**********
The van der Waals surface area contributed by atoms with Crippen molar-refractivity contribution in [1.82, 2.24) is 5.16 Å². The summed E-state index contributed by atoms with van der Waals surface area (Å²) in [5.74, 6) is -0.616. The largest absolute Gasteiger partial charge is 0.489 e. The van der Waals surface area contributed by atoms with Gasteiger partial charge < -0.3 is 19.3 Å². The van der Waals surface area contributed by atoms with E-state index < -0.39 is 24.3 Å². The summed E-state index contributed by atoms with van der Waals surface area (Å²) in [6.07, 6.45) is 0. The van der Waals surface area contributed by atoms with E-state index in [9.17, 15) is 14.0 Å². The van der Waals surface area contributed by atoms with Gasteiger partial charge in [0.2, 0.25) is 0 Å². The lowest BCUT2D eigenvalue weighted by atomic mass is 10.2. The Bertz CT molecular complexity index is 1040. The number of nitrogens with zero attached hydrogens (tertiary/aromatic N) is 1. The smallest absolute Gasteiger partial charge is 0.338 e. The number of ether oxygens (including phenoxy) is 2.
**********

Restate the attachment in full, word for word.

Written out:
The van der Waals surface area contributed by atoms with Crippen molar-refractivity contribution in [1.82, 2.24) is 5.16 Å². The summed E-state index contributed by atoms with van der Waals surface area (Å²) in [5.74, 6) is -0.616. The largest absolute Gasteiger partial charge is 0.489 e. The van der Waals surface area contributed by atoms with Gasteiger partial charge < -0.3 is 19.3 Å². The van der Waals surface area contributed by atoms with E-state index < -0.39 is 24.3 Å². The summed E-state index contributed by atoms with van der Waals surface area (Å²) in [6.07, 6.45) is 0. The van der Waals surface area contributed by atoms with E-state index in [9.17, 15) is 14.0 Å². The van der Waals surface area contributed by atoms with Gasteiger partial charge in [0.2, 0.25) is 0 Å². The lowest BCUT2D eigenvalue weighted by atomic mass is 10.2. The Bertz CT molecular complexity index is 1040. The number of nitrogens with zero attached hydrogens (tertiary/aromatic N) is 1. The smallest absolute Gasteiger partial charge is 0.338 e. The number of ether oxygens (including phenoxy) is 2.